Supportive Footwear-Good or Bad?
Podiatry is defined as “the treatment of feet” and is largely concerned with the variables that influence walking style and gait. Traditionally, if a person exhibits gait complications, podiatry, or podiatrists, usually recommend supportive footwear to be worn to help re-align the dysfunctional foot. In almost any other facet of human kinesiology, biomechanics and movement, external support is frowned upon because of its detrimental effect on the body’s own natural stabilising mechanisms, so why not gait?
The primary justification for corrective insoles and supportive footwear is based on the notion that by placing the foot in a neutral position, its stability is enhanced and the joints which are directly influenced by the foot’s position, will also be realigned and therefore able to perform their role more effectively.
More specifically, when the foot is in a neutral position, the ankle, knee, hip and spine are less likely to be displaced, and so movement should occur more efficiently, and with less compensatory movement elsewhere. For example, when the foot over-pronates, the knee moves medially and increases the lateral stresses placed on the collateral and cruciate ligaments, particularly the medial collateral ligament. Over-time, the tissue tolerance of these ligaments will be reduced, resulting in inflammation and pain.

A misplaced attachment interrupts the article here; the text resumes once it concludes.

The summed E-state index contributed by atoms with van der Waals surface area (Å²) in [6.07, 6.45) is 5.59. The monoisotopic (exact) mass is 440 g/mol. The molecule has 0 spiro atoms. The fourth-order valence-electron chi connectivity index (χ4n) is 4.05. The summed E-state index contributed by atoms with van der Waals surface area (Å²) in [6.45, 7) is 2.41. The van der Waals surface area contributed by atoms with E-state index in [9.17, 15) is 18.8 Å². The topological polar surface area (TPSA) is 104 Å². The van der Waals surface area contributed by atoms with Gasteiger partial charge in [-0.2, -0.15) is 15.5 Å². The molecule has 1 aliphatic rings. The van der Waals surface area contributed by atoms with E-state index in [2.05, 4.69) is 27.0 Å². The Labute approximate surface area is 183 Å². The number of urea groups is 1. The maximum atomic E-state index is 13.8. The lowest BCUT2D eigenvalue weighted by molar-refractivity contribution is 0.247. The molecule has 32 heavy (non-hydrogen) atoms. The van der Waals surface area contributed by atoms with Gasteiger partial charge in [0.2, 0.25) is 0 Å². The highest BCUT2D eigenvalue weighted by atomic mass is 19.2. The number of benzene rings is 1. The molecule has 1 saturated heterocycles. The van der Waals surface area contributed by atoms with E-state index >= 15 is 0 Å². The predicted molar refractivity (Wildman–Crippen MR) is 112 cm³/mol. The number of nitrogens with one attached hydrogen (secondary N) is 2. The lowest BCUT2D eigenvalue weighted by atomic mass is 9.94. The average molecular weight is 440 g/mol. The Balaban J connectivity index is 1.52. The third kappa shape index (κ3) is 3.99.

The use of corrective insoles to improve bipedal movement is by and large a western approach which does not truly consider inter-individual variability. In the east, footwear is worn to a much lesser extent and the prevalence of knee, hip, back and shoulder problems are only around 3% of those found in the in the US and Europe. Moreover, many credible studies have also concluded that footwear is in many cases the cause of these problems, rather than the solution to them.
More specifically, footwear:
• reduces proprioception and inhibits sensory feedback from the plantar surface (sole) of the feet
• desensitises the mechanoreceptors on the plantar surface of the feet
• leads to atrophy of the foot’s stabilising muscles
• can impede the natural development of feet in children up to the age of 6
• can slow the ossification of the foot’s cartilage in the 28 bones which form the adult human foot; thus increasing the risk of fractures
• reduces vertical shock by less than 10% at best, begging the question whether it is of any real value at all?
• makes natural gait almost impossible, increasing the likelihood of gait complications at some stage during life
• allows for excessive movement inside the shoe which increases the risk of blisters, bunions, calluses and diabetic ulcers
• restricts circulation by constricting and compressing the blood vessels on the surface of the foot
To summarise the use of footwear during day-to-day activities, and indeed while exercising should be evaluated by any serious exercise enthusiast wanting to maximise their biomechanical efficiency. Furthermore, those who already have gait complications, should also consider the possibility of exercising in a semi or unsupported environment in order to enhance their innate stabilising mechanisms.
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